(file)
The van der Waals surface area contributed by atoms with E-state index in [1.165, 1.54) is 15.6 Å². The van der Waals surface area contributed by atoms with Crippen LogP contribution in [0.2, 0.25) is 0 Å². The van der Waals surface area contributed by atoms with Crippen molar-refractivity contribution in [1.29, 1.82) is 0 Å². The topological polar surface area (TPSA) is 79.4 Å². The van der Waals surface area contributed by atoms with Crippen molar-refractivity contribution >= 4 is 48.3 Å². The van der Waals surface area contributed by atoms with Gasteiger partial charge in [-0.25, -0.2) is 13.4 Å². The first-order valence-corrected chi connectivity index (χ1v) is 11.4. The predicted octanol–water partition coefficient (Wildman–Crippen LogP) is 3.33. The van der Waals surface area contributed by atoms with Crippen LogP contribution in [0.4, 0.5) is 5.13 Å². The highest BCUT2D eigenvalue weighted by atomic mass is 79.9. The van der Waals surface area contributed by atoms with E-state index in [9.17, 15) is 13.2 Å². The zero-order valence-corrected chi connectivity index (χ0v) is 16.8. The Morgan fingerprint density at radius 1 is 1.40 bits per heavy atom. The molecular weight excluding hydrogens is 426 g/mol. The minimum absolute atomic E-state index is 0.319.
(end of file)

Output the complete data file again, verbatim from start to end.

The van der Waals surface area contributed by atoms with E-state index in [1.165, 1.54) is 15.6 Å². The van der Waals surface area contributed by atoms with Crippen LogP contribution in [0.2, 0.25) is 0 Å². The van der Waals surface area contributed by atoms with Crippen molar-refractivity contribution in [1.29, 1.82) is 0 Å². The topological polar surface area (TPSA) is 79.4 Å². The van der Waals surface area contributed by atoms with Crippen molar-refractivity contribution >= 4 is 48.3 Å². The van der Waals surface area contributed by atoms with Gasteiger partial charge in [-0.25, -0.2) is 13.4 Å². The first-order valence-corrected chi connectivity index (χ1v) is 11.4. The predicted octanol–water partition coefficient (Wildman–Crippen LogP) is 3.33. The van der Waals surface area contributed by atoms with Crippen LogP contribution in [0.4, 0.5) is 5.13 Å². The highest BCUT2D eigenvalue weighted by atomic mass is 79.9. The van der Waals surface area contributed by atoms with E-state index in [9.17, 15) is 13.2 Å². The zero-order valence-corrected chi connectivity index (χ0v) is 16.8. The Morgan fingerprint density at radius 1 is 1.40 bits per heavy atom. The molecular weight excluding hydrogens is 426 g/mol. The minimum absolute atomic E-state index is 0.319.